Do French Lives Matter?

Where was the outrage when police were maiming protesters in France?

Fraser Myers
Topics Politics World

The brutal police killing of George Floyd has sparked waves of protests not only in the United States but also in the form of solidarity demos in Europe. In the UK, thousands defied the lockdown to march in London, while hundreds also protested in Manchester and Cardiff. The killing of Floyd, the subsequent protests and riots and the police brutality meted out against demonstrators have all received copious attention in the UK from the media, celebrities, politicians and more.

What is striking in this sudden outpouring of protest is how much it contrasts with the total indifference to the police violence which was, not long ago, on display week in, week out practically on our doorstep. I’m talking, of course, about the yellow-vest protests in France. The gilets jaunes revolt was the most significant and sustained period of unrest in France since 1968. But the protests themselves garnered disproportionately little media attention. And the many acts of police violence against the protesters raised barely any comment or condemnation whatsoever. The perception of a media blackout was so strong that fake-news stories spread online saying that the British government had actually banned our press from covering the gilets jaunes.

The scale of police violence was astonishing and stomach-churning. Between November 2018 and June 2019, according to figures compiled by Médiapart, 860 protesters were injured by the police – 315 suffered head injuries; 24 lost the use of an eye; and five had hands torn off. In December 2018, an elderly woman who had no involvement in the protests was killed when police threw a grenade into her flat.

Among these victims are not only protesters but also journalists and medics. Police have been filmed beating elderly and disabled people, as well as using tear gas, water cannons and rubber bullets against peaceful protesters. The main source of injuries was ‘Flashball’ rubber bullets – a non-lethal weapon that has been banned in every EU country except France. More than 13,000 of these bullets were fired in the first three months of the protests. Another extreme weapon used by police was the GLI-F4 – a teargas grenade which contains explosives that maimed numerous protesters. The grenade was eventually banned by the French government in early 2020.

Things got so bad that the UN called for a ‘full investigation’ into the police’s ‘excessive use of force’. Similarly, the Council of Europe’s human-rights commissioner called for an end to the use of Flashballs against protesters. Amnesty International denounced the ‘extremely heavy-handed’ policing deployed against peaceful protesters. Eventually, even the French government acknowledged it had a problem with police violence.

Much of the UK coverage emphasised the violence caused by a minority. They repeated the French government’s smears that anyone donning a yellow vest was likely a racist, homophobe or an anti-Semite – and was probably being manipulated by Russia. Britain’s paper of record, The Times, claimed that the French police had been ‘overpowered’ and ‘powerless’ in the face of the ‘gilets jaunes mob’ – despite the fact that on the weekend concerned, there was a police officer on duty for every protester.

Police brutality ought to be deplored wherever it takes place and whoever it affects. While the rioting in the US is tacitly condoned and understood as a righteous expression of anger, the yellow vests’ populist uprising was looked at with horror. The sad truth is that even when the gilets jaunes were being maimed and brutalised, they did not elicit much sympathy among the political class on these shores.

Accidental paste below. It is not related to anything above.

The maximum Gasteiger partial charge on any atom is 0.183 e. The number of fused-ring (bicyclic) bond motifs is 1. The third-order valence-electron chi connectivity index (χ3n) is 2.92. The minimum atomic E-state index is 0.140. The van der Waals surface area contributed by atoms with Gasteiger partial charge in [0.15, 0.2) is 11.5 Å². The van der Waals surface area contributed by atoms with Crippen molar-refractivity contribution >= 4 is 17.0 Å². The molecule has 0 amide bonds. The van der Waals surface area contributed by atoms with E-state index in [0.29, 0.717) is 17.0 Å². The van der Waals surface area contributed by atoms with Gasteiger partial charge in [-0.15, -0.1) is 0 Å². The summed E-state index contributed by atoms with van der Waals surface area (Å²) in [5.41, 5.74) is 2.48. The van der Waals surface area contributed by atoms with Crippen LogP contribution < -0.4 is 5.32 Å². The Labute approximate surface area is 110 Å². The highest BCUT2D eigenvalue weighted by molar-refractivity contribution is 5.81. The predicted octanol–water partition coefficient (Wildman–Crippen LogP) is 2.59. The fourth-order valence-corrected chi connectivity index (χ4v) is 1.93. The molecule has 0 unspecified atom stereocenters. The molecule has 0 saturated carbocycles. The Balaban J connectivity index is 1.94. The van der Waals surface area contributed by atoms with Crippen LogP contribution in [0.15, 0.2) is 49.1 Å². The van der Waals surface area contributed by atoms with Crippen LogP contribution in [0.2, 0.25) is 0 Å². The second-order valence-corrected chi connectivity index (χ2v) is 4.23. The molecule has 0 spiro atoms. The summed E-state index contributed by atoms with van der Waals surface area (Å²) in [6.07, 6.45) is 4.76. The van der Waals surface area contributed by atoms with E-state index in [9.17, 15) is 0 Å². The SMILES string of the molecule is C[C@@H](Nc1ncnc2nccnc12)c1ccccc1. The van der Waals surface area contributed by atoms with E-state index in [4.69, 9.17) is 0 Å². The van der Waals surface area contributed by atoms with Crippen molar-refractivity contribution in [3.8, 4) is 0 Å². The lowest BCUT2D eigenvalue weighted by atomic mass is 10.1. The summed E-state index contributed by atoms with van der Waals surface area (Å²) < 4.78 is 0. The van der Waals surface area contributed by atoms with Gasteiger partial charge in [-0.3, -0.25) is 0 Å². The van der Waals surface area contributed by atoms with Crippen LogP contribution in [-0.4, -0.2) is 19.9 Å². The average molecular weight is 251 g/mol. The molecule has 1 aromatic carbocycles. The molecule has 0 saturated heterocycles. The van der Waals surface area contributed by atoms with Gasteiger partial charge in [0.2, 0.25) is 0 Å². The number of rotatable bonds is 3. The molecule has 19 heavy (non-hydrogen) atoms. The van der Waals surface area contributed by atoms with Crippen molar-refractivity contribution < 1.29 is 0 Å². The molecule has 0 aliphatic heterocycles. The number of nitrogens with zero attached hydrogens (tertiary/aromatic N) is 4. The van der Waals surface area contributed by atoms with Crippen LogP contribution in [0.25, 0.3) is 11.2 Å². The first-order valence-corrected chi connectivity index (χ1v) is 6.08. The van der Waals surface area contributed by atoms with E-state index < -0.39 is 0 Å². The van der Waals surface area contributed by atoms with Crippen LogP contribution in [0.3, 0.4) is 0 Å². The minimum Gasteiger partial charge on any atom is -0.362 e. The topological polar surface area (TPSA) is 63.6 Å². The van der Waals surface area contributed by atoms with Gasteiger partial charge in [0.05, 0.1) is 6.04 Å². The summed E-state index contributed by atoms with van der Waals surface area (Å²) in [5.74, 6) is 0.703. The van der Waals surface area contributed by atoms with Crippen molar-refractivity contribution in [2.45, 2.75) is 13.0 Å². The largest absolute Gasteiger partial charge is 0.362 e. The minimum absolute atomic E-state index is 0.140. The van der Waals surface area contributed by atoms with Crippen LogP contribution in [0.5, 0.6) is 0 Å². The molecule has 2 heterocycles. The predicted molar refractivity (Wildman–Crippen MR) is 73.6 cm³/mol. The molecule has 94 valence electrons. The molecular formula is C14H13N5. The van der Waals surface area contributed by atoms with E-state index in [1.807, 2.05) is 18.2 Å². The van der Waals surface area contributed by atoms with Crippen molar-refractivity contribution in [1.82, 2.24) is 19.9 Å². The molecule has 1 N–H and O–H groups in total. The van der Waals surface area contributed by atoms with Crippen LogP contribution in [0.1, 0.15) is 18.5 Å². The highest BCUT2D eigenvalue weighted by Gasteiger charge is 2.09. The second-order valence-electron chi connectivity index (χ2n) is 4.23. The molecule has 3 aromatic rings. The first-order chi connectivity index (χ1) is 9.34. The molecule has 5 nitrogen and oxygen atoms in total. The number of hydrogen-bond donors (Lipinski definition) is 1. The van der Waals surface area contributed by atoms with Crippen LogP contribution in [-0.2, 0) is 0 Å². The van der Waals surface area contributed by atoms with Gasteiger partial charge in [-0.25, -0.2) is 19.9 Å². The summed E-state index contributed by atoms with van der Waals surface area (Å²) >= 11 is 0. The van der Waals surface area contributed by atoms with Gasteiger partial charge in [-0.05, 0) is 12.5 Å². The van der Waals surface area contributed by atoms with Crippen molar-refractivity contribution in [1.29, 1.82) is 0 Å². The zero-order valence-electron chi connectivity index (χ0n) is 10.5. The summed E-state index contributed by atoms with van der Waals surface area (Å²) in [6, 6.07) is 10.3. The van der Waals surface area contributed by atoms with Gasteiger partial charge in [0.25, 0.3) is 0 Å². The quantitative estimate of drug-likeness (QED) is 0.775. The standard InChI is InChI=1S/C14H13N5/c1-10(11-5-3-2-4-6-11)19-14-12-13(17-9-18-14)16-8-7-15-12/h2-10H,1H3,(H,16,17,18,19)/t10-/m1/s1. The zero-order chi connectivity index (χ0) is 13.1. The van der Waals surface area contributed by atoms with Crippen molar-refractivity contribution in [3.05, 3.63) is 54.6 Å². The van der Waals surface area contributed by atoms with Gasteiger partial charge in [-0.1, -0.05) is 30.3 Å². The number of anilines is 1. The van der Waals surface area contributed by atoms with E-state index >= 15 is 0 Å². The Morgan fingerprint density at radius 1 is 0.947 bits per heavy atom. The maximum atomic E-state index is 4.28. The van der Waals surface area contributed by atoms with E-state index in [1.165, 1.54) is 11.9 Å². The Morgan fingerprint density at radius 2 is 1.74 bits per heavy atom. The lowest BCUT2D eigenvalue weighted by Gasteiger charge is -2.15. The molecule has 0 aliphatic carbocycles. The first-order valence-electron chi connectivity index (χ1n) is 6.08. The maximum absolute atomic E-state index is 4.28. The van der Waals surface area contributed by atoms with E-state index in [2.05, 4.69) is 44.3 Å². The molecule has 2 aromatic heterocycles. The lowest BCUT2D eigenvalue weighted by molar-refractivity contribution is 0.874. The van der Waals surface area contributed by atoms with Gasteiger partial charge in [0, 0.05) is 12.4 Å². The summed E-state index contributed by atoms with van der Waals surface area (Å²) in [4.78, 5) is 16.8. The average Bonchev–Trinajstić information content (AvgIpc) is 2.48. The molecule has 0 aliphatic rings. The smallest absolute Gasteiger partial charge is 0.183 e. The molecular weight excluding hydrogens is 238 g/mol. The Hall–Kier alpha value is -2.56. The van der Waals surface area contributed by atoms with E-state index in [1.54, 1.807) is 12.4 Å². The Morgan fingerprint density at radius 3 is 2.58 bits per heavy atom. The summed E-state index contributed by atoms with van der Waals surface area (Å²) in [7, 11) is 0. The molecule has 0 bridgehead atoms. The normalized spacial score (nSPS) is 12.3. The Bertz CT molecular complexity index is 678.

Fraser Myers is a staff writer at spiked and host of the spiked podcast. Follow him on Twitter: @FraserMyers.

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Neil McCaughan

7th June 2020 at 1:36 pm

Remarkable that the doyenne of fat two-faced sows, Lady Thornberry, demanded assurance that British made anti-riot equipment would not be available to the US government to use against lovely fluffy arsonists and looters.

Yet this same bloated hypocrite hasn’t once expressed any concern about Macron’s violent tactics, nor asked whether his thugs are using British made equipment.

Sam Brown

5th June 2020 at 8:07 am

I gave up on the UK’s MSM, not just print but broadcast, when it did two things: it colluded on demonising ‘activist journalists’ like TR and moderately right-wing politician Nigel Farage who caught the public mood but espoused views and news the governments of the day would rather not become popular. They were deemed dangerous to the establishment (not the public) so the gloves came off.
The second was turning its back on the gilet jaunes protests. Claims of collusion with the UK government, which did not want the popular protests replicated here, smack of truth so comprehensive was the lack of media coverage.
A ‘free’ press so willing to bend the knee to government and ignore popular feeling is a pernicious cancer in a free society. It rots it from the inside in a way few other perversions can. Thankfully, our MSM is withering – far too slowly for my liking – and other sources are becoming the go-to news outlets people are turning to. May it die the death it fully deserves. Better no MSM than a rotten one.

Andrew Levens

6th June 2020 at 10:10 am

Print MSM may be dying, but what about TV news, they all soaked up the lies and hatred for Dominic Cummings, our only real hope of changing the current sclerotic political system?

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